Edmund de Waal has spent two decades piecing together his family's painful past to make sense of the present.
"There are big silences in the story, which was why I felt this need to explore," the author of "The Hare With Amber Eyes" said.
Through his art and books, he explores the journey of his Jewish ancestors.
After the Nazis invaded Austria in 1938, his father and great-grandfather escaped to England. But Austria stripped them of their citizenship.
Now, 76 years after the Holocaust killed an estimated 64,000 Austrian Jews, a change in Austrian law makes it easier for the victims of Nazi persecution and their descendants to reclaim that nationality – including de Waal and his 92-year-old father.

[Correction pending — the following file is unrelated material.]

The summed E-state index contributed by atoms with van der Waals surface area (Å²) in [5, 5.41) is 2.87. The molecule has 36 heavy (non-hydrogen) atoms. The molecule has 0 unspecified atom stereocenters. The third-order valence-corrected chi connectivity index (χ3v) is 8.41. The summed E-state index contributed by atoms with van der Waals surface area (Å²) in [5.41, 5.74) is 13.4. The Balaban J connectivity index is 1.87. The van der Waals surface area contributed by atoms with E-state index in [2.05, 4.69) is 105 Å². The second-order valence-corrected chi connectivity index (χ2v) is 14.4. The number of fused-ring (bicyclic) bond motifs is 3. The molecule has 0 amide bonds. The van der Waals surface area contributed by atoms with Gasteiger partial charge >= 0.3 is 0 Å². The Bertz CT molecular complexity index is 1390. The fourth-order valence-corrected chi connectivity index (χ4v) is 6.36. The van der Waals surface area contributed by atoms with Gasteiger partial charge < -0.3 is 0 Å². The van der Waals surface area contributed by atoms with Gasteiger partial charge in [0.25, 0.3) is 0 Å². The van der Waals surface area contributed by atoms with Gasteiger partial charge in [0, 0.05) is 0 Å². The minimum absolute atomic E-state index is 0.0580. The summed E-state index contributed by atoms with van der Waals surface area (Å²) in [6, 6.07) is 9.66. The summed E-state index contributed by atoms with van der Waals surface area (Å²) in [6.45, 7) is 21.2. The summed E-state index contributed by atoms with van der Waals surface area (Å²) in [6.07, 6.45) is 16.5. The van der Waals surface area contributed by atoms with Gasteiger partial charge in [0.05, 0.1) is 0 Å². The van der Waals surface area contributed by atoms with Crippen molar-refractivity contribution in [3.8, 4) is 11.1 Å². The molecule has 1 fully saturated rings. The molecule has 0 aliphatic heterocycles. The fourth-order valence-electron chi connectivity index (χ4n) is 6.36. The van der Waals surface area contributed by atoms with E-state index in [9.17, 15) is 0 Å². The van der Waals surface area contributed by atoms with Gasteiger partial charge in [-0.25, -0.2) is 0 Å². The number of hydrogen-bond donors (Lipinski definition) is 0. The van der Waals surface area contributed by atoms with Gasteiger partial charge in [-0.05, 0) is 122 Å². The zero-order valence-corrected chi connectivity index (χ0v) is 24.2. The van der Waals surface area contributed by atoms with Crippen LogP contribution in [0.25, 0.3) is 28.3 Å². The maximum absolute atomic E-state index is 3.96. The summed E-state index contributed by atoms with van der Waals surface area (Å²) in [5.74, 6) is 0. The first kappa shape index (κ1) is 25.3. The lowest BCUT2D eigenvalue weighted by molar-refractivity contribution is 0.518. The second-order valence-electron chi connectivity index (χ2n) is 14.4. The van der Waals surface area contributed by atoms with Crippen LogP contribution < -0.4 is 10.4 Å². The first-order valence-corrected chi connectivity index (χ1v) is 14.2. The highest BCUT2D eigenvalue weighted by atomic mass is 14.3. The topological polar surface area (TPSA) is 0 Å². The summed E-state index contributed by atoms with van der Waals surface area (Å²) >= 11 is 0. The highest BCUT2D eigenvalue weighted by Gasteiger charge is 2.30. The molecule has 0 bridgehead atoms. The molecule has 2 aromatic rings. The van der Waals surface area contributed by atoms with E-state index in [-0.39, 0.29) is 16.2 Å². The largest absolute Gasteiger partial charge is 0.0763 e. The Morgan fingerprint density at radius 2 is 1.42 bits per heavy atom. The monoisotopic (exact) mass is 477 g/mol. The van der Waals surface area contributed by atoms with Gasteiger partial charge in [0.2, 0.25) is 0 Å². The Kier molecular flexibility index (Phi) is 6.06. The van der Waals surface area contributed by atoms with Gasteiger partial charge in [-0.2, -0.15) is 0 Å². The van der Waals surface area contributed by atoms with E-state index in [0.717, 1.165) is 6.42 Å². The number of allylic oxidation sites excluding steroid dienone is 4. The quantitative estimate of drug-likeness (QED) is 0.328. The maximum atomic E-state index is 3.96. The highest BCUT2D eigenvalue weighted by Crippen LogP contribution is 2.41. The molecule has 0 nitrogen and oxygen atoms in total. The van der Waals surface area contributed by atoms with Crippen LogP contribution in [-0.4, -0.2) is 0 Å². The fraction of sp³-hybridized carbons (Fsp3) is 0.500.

"I'm simultaneously incredibly pleased and incredibly angry," he said. "It's taken so long. It's too late for so many families."
Maya Hofstetter kept the Austrian passport belonging to her late great-grandmother, Stella, who fled to the U.S. in 1940. The 17-year-old Maryland native is one of nearly 4,000 people around the world who have already obtained Austrian citizenship under the new rules.
"I have my passport, which is just so cool," she said. "It was just important for me to kind of regain this thing that was taken from me."
For de Waal, Austria is finally acknowledging its role in Nazi history at a time when antisemitism and polarization of all kinds are growing worldwide.
"I'm very clear, this is restitution," he said.
And, he says, it's another step in his own search for identity.
"Citizenship is absolutely right at the center of this journey," he said, noting that it gives him a sense of belonging.
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